Tuesday 30 August 2011

Book reviews

Here are a couple of new titles which touch on copyright topics, brought to your attention for your interest, amusement and discernment ...

Infringement Nation: Copyright 2.0 and You, by John Tehranian, is one of the most startling titles to grace a book on copyright law as one might encounter on the timelessly respectable shelves of publishers Oxford University Press.  Its author, currently a tenured Professor of Law at Chapman University where he serves as Director of the Entertainment Law Center, is no mere academic: he is also a founding partner of Southern California entertainment and IP firm One LLP which specialises in high-profile infringement litigation.

So what might one find in a book with a title like this? OUP explains:
"... Infringement Nation presents an engaging and accessible analysis of the history and evolution of copyright law and its profound impact on the lives of ordinary [American] individuals in the twenty-first century. Organized around the trope of the individual in five different copyright-related contexts - as an infringer, transformer, pure user, creator and reformer - the book charts the changing contours of our [American] copyright regime and assesses its vitality in the digital age. In the process, Tehranian questions some of our  [here: not only American] most basic assumptions about copyright law by highlighting the unseemly amount of infringement liability an average person rings up in a single day, the counterintuitive role of the fair use doctrine in radically expanding the copyright monopoly, the important expressive interests at play in even the unauthorized use of copyright works, the surprisingly low level of protection that American copyright law grants many creators, and the broader political import of copyright law on the exertion of social regulation and control.

Drawing upon both theory and the author's own experiences representing clients in various high-profile copyright infringement suits, Tehranian supports his arguments with a rich array of diverse examples crossing various subject matters - from the unusual origins of Nirvana's "Smells Like Teen Spirit," the question of numeracy among Amazonian hunter-gatherers, the history of stand-offs at papal nunciatures, and the tradition of judicial plagiarism to contemplations on Slash's criminal record, Barbie's retroussé nose, the poisonous tomato, flag burning, music as a form of torture, the smell of rotting film, William Shakespeare as a man of the people, Charles Dickens as a lobbyist, Ashley Wilkes's sexual orientation, Captain Kirk's reincarnation, and Holden Caulfield's maturation. In the end, Infringement Nation makes a sophisticated yet lucid case for reform of existing doctrine and the development of a copyright 2.0.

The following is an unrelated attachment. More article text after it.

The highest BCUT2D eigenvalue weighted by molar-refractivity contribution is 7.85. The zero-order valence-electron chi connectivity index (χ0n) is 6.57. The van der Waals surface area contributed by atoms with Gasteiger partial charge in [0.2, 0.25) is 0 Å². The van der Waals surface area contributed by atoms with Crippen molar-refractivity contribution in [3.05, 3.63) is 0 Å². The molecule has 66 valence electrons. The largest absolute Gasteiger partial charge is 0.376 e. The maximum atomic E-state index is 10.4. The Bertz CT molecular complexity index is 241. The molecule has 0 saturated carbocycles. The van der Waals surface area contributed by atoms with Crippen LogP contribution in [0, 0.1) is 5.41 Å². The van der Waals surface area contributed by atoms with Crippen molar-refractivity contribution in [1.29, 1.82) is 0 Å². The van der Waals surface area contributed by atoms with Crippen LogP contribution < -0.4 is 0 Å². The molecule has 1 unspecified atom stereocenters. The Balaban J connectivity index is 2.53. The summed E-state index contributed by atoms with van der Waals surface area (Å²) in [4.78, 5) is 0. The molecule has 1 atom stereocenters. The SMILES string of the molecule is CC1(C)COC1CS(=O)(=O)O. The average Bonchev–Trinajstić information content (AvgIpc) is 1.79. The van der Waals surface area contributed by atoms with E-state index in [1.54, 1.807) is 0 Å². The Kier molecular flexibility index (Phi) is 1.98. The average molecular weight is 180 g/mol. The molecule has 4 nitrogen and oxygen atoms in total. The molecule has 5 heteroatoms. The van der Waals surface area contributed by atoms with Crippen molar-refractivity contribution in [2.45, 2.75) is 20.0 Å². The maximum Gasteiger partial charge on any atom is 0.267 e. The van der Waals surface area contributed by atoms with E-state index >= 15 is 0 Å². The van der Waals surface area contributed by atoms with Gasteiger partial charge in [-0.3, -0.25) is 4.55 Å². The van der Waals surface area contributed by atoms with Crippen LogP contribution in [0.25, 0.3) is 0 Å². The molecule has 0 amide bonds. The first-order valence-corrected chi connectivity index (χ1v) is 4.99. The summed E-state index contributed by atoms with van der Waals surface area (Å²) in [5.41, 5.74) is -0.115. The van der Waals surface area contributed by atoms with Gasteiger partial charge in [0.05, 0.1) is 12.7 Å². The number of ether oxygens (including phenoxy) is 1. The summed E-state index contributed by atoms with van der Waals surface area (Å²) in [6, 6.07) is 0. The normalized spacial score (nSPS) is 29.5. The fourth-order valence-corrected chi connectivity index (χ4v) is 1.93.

Readership: Lawyers, law students, legal academics, other students, sophisticated general readers with an interest in culture, technology, law and the entertainment industries".
Books on copyright these days are very much like those doctor-and-nurse romances that used to be popular in the days when people didn't have to apologise for their poor taste in literature: they all have the same plot and the same ending. You know that, in approximate order, you are likely to encounter an explanation as to what copyright is, a nod to the fact that it was once regarded as serving a useful purpose, an account as to how it no longer addresses the day-to-day life of Joe Citizen even when he's not online or at the end of his hand-held device and how much more so when he is, a damning description of what some rogue personages -- usually collective ones -- do with the copyright when it's in their hands, concluding with the wise observation that something ought to be done about it.  Some of these accounts are not great; others bounce along with the vigour of a John Grisham novel and also with the promise that, whatever twists the plot takes, the ending you hope for will generally be found in that place where endings are found.  Given this author's experience, erudition and literary skills, this book is definitely at the upper end of this genre and will not disappoint.  Indeed, it makes the reader wonder how we even put up with this tiresome inconvenience. This makes it all the more surprising to discover the existence of another book, from the stable of the same publisher, that shows just how effectively a combination of contract and, among other things, copyright law, can be wielded in order to preserve the old order which Professor Tehranian has so deftly painted.